A Listed Building is a building or structure which is included in a list of buildings of special architectural or historic interest. Listing acknowledges the building’s special interest and also helps us understand our shared history. The lists are registers which record the best National and Regional Buildings and are the responsibility of the Department of Culture, Media and Sport.
All types of buildings and structures are listed, from civic buildings to ordinary cottages, bridges, walls, milestones, stocks, telephone boxes and lampposts may even be listed. Not all the items on the lists are beautiful or attractive – some are included purely for their historical value and associations.
Buildings are listed to ensure that their special interest is considered before decisions on their future are made.
This does not mean that the building and its surroundings must be preserved intact at all costs. What it does mean is that changes will only be permitted if they respect the particular character and interest of the building and its setting.
Most buildings have been selected by architectural experts supervised by Historic England, as part of a comprehensive national survey of Listed Buildings. The latest wide scale survey took place in the 1980’s, so the lists in Bradford are largely up to date. Sometimes it is necessary to add individual buildings to the list, which may have been overlooked during the survey. These buildings are ‘spot listed’.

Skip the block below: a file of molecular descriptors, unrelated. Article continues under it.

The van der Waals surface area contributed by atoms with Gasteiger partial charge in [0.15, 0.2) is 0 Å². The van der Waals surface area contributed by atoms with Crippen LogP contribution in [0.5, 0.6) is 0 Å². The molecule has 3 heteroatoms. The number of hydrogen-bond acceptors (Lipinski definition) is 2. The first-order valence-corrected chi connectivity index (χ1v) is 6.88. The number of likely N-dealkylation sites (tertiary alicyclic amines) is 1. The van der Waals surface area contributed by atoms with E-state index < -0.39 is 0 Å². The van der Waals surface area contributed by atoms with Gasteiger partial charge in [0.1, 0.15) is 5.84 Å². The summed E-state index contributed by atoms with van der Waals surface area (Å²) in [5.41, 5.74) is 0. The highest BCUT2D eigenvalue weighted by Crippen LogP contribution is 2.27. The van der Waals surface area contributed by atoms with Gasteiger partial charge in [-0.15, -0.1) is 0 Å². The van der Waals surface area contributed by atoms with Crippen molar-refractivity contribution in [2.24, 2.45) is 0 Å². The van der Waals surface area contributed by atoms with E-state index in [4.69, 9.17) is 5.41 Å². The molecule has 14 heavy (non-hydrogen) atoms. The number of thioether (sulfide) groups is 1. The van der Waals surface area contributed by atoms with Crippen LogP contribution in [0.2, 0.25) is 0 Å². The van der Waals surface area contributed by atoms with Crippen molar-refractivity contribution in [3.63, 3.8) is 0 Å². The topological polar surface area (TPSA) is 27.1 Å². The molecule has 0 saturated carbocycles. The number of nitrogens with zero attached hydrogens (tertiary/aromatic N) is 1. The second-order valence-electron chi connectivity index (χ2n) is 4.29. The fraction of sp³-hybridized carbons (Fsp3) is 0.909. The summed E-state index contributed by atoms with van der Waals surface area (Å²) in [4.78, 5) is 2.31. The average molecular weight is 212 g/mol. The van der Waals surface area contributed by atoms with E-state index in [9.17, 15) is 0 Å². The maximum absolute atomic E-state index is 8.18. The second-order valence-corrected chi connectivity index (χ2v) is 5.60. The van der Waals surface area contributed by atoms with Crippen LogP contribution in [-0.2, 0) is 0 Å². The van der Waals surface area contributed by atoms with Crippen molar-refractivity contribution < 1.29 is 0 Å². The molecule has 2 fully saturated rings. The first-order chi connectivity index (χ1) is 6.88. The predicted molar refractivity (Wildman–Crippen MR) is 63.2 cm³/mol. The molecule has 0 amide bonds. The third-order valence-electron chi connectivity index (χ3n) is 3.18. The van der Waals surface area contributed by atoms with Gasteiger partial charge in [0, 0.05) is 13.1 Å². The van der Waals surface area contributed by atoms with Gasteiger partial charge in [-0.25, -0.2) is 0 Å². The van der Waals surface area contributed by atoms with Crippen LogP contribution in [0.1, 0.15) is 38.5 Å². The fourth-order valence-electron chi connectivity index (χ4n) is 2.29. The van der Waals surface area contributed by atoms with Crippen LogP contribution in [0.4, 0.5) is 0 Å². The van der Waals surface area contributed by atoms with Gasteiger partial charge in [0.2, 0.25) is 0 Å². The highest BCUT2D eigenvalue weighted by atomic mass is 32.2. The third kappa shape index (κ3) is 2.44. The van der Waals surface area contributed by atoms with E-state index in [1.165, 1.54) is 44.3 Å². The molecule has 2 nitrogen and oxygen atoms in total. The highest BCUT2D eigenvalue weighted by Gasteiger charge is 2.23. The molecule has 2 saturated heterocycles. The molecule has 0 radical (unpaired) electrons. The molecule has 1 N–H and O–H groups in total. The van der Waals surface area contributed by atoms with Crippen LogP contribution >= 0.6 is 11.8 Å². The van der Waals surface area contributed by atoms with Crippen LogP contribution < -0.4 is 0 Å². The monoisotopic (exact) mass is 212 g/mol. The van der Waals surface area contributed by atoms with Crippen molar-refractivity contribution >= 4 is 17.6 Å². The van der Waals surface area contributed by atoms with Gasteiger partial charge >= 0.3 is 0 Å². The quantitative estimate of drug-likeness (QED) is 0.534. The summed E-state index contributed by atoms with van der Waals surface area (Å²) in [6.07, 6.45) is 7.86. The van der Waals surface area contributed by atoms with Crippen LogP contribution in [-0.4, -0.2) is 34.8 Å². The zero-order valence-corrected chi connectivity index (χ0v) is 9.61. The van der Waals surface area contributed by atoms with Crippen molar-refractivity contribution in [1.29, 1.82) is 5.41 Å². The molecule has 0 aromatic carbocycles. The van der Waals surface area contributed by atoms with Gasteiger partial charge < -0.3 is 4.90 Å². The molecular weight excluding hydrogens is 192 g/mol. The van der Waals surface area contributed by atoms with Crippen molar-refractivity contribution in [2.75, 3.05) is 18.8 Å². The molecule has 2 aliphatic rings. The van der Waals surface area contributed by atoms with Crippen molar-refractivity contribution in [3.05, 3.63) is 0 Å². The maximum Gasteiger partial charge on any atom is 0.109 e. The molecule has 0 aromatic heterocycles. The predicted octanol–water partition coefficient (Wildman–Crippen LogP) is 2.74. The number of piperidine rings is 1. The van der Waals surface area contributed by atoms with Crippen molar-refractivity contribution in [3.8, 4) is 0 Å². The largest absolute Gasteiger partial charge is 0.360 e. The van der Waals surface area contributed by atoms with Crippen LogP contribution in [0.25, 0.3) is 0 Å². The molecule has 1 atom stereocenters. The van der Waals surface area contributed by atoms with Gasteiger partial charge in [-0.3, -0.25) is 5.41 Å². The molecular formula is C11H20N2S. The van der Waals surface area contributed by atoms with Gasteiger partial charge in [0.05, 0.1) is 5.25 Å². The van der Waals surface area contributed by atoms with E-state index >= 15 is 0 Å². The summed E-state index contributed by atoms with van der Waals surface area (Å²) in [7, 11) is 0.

All listed properties are judged against a set of national standards and criteria as follows:
The older and more rare a building, the more likely it is to have historical interest, so all buildings built before 1700 which survive in anything like their original condition are listed. Most buildings built between 1700 and 1840 are also listed but are subject to more rigorous selection. After 1840, because more buildings of this period survive and because more were built, only those of definite quality and character or which are particularly rare, are listed. Listing is even more selective on buildings constructed after 1914, and buildings less than 30 years old are only listed if they are of outstanding quality or under threat. Those less than 10 years old cannot be listed.
It must be remembered that buildings are not listed by the Council. Anybody can request that a building is considered for listing. Requests are made to Historic England for consideration. They undertake an assessment of the building before making a recommendation to the Department for Culture, Media and Sport.
The Secretary of State for Culture, Media and Sport decides which buildings should be included on the lists. You can find out whether a building is listed by searching the National Heritage List for England or by contacting the Council’s Landscape, Design and Conservation Team.
There are three grades of Listed Buildings based upon their relative importance:
Buildings of exceptional importance (in the Bradford district only 0.4% of all Listed Buildings are Grade I). Examples in the district include:
Buildings which are particularly important, these are often good quality buildings in their original conditions (2% of all Listed Buildings). Examples in the district include:
Buildings of special interest which warrant preservation (97.6% of all Listed Buildings).
Buildings are listed in their entirety; there is no such thing as a listed facade or interior. Everything at the address is listed, including boundary walls, gates etc and most outbuildings.